It’s 1346, and a killer is stalking European cities. Soon, bodies will be dropping dead, towns will be wiped out, infected rats will be taking over cities, and worldwide panic and insanity will settle in. Through much of its history, the Afro-Eurasian world had been struck with fatal pandemics before. Some epidemics would affect certain parts of the world, others would engulf the world in their deadly desires. The Bubonic Plague, also known as the Black Death, is arguably the most fatal pandemic the Eurasian world has ever witnessed. The people of Europe were not prepared to combat such a deadly disease, and would not be able to fight adequately against its unknown powers.
The Black Death spread through Europe like wildfire. It started during the winter of 1346, when a Mongolian army prepared to capture the town of Kaffa, located between the borders of Europe and Asia right on the edge of the Black Sea. Kaffa was known as one of Europe’s greatest trading centers, which would become an important catch for the Mongolian empire if captured. The Mongol army was infected by the Black Death, and they began rapidly dying on their expedition to the city of Kaffa. Thousands of Tartar Mongolians were dying daily, rapidly decreasing the Mongolian leader’s options on how they would capture the city of Kaffa. Regardless of any medical attention, once the disease was visible to its victim, it was an automatic death sentence. Though the Mongol leader had lost his troops to the Black Death, he was not going to waste the time or his troops on an attempt to storm the city. Instead, the Mongol leader took their giant catapults and launched their infected corpses over the walls and into the city of Kaffa. Once the corpses were in the town, people in the town of Kaffa started to die, and those that were still alive were desperate to survive this new sickness, and they began fleeing the town. People boarded ships and sailed southward into the Black Sea.1 Unfortunately, it was too late; their bodies had already been infected with the disease—and thus the spread of the Black Death in Europe began.
Those who fled Kaffa first brought the disease to Constantinople, and by 1347, the disease had reached the level of an epidemic. Constantinople was a prime trading hub for people all over Europe and Asia. Traders would come to Constantinople to sell their goods in the Byzantine city. Therefore, once the traders were done selling their goods and were ready to leave, their ships had already been infected by the disease that had hit Constantinople. But the traders left the city on their ships, unknowingly infected and carrying the disease even further into Europe. The ships leaving Constantinople contributed to the spread of the Black Death southward into the lands of the Mediterranean. The Black Death hit the port cities in Palestine, in Egypt, in Greece, in Italy, and also in North Africa.2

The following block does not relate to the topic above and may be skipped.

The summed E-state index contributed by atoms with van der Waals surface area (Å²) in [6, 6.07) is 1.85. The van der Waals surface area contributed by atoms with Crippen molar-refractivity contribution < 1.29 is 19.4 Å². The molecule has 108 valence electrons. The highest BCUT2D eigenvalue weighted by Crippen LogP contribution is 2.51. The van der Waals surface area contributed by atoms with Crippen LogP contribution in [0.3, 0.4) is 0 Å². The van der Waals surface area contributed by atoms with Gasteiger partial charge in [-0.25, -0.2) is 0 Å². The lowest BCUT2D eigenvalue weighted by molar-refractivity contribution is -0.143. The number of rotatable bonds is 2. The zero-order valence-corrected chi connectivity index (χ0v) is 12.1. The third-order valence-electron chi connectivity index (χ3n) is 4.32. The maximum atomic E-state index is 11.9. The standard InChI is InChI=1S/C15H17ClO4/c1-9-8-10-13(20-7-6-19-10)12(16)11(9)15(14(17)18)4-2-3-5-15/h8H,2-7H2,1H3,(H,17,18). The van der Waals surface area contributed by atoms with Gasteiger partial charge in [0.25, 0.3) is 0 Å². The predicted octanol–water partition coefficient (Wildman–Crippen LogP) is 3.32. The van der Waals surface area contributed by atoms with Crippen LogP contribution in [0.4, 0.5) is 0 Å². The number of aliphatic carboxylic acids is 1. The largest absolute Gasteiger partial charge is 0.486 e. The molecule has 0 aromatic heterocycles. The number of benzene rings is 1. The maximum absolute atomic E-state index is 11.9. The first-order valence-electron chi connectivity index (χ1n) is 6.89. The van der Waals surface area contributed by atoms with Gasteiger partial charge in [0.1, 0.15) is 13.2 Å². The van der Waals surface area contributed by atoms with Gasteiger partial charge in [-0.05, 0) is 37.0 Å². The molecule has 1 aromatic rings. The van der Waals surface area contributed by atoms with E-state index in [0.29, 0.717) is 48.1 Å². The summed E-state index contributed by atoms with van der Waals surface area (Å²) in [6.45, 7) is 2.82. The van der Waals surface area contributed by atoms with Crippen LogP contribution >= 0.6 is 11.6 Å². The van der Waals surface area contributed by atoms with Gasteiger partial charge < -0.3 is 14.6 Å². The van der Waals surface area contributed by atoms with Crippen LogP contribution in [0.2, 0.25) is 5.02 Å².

This Black Death was a disease unlike any other, one that was so unknown, that nobody knew how to handle it. Europeans were ill-prepared to combat what this disease would do to its victims. The Black Death spread through contact, much like most diseases. When it came to exposure to this bacteria—Yersinia pestis—it’s said that the easiest way for this disease to spread was through the skin. An open wound, a bug bite, a scratch, cracks in the skin was all it took for this bacteria to enter the body. It was carried by different parasites such as lice, fleas, ants, and other bugs, much of these found on rats and other vermin. The bacteria could be transmitted either from the parasite bite itself or even from the scratching of a bite, leaving an open wound for transmission. Once someone had become exposed, they would enter the incubation period. The average incubation period ranged from three to five days. Although that was the average, there were also cases where signs of the disease would show after 36 hours, while others wouldn’t show symptoms until fourteen days after exposure. This made it difficult to find a true minimum and maximum number of days for the incubation period.3 The symptoms of this virus were painful and deadly. After roughly three days after being exposed, a smooth yet painful lymph gland swelling known as a bubo would start to appear. These buboes were typically found in the groin area, armpits, and neck. In some cases, victims of the Black Death could potentially feel pain in those areas even before the bubo had become visible. Other symptoms included but were not limited to high fevers, muscle aches, vomiting, seizures, prostration (or weakness), chills, and headaches. Needless to say, it was a very excruciating way to die.4 The Black Death not only had effects on one’s body, but also affected Europeans socially. Since it was such a fatal disease, mass hysteria kicked in and everyone was living in terror. People began to disregard the rules because they saw no point in following them anymore if they were going to die. Brothers began abandoning their brothers, parents started to neglect their children, and everyone was made to fend for their own.5